For the portion of meat that we braised, we put it into a pot with about a half of a cup of chicken broth for the liquid. Then, after it was covered, we cooked it in a 325°F oven for about an hour. After the meat was done and removed from the pot, the surface revealed that a Maillard had not taken place. Also, the broth, when tasted was more flavorful than the meat itself. This is because the meat lost its juices to the broth during the cooking process and did not have the browning flavors to supplement its loss. This piece of meat when tasted was comparative to the piece of meat that had been cooked in the microwave.
This is a relatively new cooking method which was first used in Scandinavia (McGee, pg 155). To cook in this manner, a piece of meat is submerged for an amount of time, allotted for how thick the piece of meat is, and then cooked normally to give a more juicier result.
A brine is a solution made of salt and water, being about 3% to 6% salt by weight. It is important when making a brine to crush the salt into a fine powder to give it more surface area to become more easily dissolved, unlike Kosher salt which maintains its solid state in very large crystals. The way a brine works on a piece of meat that is submerged in it, is that it dissolves part of the protein structure and the interactions between the salt and proteins results in the ability of muscle cells to hold more water.
To brine our piece of meat, we made brine out of 2.0 grams of pulverized salt with 2 cups of water. We then let the meat sit in the brine, completely submerged, for about an hour. We then seared the meat in a pan and finished cooking it in the oven.
The meat was definitely juicier and was pinker, instead of redder, on the inside. The surface browning was the same as the other seared meats. As assumed, the meat was saltier than the rest, but this did not prevent the savory notes from being prominent in the overall taste.
For most cuts of meat, especially a filet mignon or even a tuna steak, it is important to sear the surface. It has long been a myth that searing meat will help to seal in its juices, but this has been falsified after it was originally stated by Justus von Liebig, although professional chefs will still say that this is why they sear their meat. However, the real reason why searing is so important is because it lends itself to inducing the highly desired Maillard reaction, creating a more rich and luscious piece of meat. What makes pieces of meat that have been seared juicier is the fact that the browning reactions make our mouths water, giving the appearance and feeling that the meat is indeed juicier. In all actuality, the meat has been dehydrated on the surface because of searing, the opposite of the old wives tale most chefs think is true.
The three pieces of meat that we seared (one brined, the other two with the difference being how long they were allowed to rest) developed a distinct brown coloration on their surface after about 3 minutes on each side in a cast iron pan. The steaks were then allowed to finish cooking in the oven for about 15 more minutes. After they had finished cooking, one of the steaks was cut right away, not allowing for a resting period, while the other rested for about 15 minutes.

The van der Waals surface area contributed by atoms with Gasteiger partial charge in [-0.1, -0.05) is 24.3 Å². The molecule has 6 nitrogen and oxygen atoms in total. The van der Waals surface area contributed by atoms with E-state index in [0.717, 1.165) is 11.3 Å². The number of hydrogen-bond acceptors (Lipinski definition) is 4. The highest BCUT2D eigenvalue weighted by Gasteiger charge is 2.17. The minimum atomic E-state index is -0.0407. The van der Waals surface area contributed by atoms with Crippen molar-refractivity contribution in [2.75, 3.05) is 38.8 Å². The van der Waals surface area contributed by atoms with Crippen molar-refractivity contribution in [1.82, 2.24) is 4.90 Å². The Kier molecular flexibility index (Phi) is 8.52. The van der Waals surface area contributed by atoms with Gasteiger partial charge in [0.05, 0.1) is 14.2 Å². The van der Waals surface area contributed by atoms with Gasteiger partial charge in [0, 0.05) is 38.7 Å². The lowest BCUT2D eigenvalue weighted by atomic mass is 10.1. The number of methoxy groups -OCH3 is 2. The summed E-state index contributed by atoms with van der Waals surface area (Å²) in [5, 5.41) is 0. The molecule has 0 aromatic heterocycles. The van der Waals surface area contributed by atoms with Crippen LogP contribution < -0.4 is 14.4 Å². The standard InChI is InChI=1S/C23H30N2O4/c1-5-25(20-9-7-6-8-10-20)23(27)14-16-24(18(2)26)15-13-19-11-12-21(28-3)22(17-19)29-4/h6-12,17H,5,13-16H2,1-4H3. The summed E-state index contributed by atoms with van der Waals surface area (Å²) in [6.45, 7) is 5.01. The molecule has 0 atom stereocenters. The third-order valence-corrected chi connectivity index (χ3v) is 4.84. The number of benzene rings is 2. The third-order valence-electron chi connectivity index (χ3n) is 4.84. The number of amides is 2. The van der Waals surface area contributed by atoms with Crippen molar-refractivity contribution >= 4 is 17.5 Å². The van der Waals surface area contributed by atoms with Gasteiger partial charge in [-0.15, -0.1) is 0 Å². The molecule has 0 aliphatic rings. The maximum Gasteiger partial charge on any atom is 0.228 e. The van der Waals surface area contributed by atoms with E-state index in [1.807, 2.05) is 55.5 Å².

The one that did not rest was rarer than the other and lost most of its juices when it was sliced. The one that rested was slightly better done and did not nearly lose as much juice, and was therefore tastier to eat. Both, however, were very developed in Maillard reactions and had an intense richness that added depth to their flavor.
Each of the cooking methods that we used on the cuts of meat demonstrated that highly sophisticated reactions, like the Maillard reaction, are what give some of our most highly prized foods their mouthwatering appeal. However, just as it is important not to serve just steak at a picnic without side dishes, it was important for us to try out other cooking methods as well. The next method that we tried was with vegetables (broccoli) and it is called shocking.
The method of shocking is what cooks do to vegetables in order to maintain their texture, taste and color. In order to shock vegetables, one must cook the vegetables (mostly foods such as leeks, green beans and escarole are shocked after they are cooked) until done and then immediately submerge them into an ice bath, long enough to cool them but not long enough to allow them to become waterlogged. This process stops the vegetables from continuing to cook and to develop an unwanted soggy texture, a dull olive green color and a fresh, new taste.
In class, we wanted to see how much of an effect shocking had on vegetables. In order to do this, we cooked broccoli in the microwave (ceramic bowl covered in saran wrap with a base layer of water) and shocked a portion of it in ice water half way through cooking, a portion after it was fully cooked and then we did not shock the last portion at all after it had finished cooking. What we noticed was that the shocked broccoli, that had been fully cooked, was fresher tasting but the difference in color was basically undetectable from the broccoli that had never been shocked. We then waited a couple of hours, to see if any other changes would develop between the samples of broccoli, and what we found was that altogether they were pretty much undistinguishable. We hypothesized that shocking broccoli might not be the best way to test how shocking works because broccoli is a more stable vegetable than leeks, which are a vegetable that chefs would most likely shock. Also, if the broccoli had been perfectly cooked, then there would have been no need to shock it.
Cooking Methods: All Wrapped Up
So it is the end of the summer’s day, and it is time to clean up from a culinary successful picnic. Off of the plates you scrape the remains of Maillard reacted scraps of steak and grassy green broccoli into the garbage, giving thanks to the power of chemistry that made your meal as perfect as a picnic.